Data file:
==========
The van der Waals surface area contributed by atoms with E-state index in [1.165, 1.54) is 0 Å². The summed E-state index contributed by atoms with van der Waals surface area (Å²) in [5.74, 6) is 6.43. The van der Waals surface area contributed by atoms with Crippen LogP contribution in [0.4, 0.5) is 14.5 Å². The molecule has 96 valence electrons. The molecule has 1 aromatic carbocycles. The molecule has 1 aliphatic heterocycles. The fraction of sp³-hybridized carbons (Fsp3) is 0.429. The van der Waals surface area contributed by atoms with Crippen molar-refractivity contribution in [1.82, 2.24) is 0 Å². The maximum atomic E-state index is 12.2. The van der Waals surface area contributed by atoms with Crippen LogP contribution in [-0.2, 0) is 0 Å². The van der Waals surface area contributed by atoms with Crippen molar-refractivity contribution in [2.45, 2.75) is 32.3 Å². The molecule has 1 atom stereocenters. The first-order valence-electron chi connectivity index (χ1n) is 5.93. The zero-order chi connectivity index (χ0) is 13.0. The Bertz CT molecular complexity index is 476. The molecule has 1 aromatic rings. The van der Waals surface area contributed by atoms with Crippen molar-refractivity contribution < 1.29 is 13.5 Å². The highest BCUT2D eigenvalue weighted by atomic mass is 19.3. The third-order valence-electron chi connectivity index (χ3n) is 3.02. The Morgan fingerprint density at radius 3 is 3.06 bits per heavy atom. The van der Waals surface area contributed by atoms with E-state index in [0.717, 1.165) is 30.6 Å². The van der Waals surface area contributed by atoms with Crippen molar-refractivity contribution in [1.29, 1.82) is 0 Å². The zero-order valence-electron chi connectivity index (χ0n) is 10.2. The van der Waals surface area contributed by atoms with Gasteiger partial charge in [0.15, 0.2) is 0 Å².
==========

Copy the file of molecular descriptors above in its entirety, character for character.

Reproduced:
The van der Waals surface area contributed by atoms with E-state index in [1.165, 1.54) is 0 Å². The summed E-state index contributed by atoms with van der Waals surface area (Å²) in [5.74, 6) is 6.43. The van der Waals surface area contributed by atoms with Crippen LogP contribution in [0.4, 0.5) is 14.5 Å². The molecule has 96 valence electrons. The molecule has 1 aromatic carbocycles. The molecule has 1 aliphatic heterocycles. The fraction of sp³-hybridized carbons (Fsp3) is 0.429. The van der Waals surface area contributed by atoms with Crippen molar-refractivity contribution in [1.82, 2.24) is 0 Å². The maximum atomic E-state index is 12.2. The van der Waals surface area contributed by atoms with Crippen LogP contribution in [-0.2, 0) is 0 Å². The van der Waals surface area contributed by atoms with Crippen molar-refractivity contribution in [2.45, 2.75) is 32.3 Å². The molecule has 1 atom stereocenters. The first-order valence-electron chi connectivity index (χ1n) is 5.93. The zero-order chi connectivity index (χ0) is 13.0. The Bertz CT molecular complexity index is 476. The molecule has 1 aromatic rings. The van der Waals surface area contributed by atoms with Crippen molar-refractivity contribution < 1.29 is 13.5 Å². The highest BCUT2D eigenvalue weighted by atomic mass is 19.3. The third-order valence-electron chi connectivity index (χ3n) is 3.02. The Morgan fingerprint density at radius 3 is 3.06 bits per heavy atom. The van der Waals surface area contributed by atoms with E-state index in [0.717, 1.165) is 30.6 Å². The van der Waals surface area contributed by atoms with Crippen molar-refractivity contribution in [1.29, 1.82) is 0 Å². The zero-order valence-electron chi connectivity index (χ0n) is 10.2. The van der Waals surface area contributed by atoms with Gasteiger partial charge in [0.15, 0.2) is 0 Å².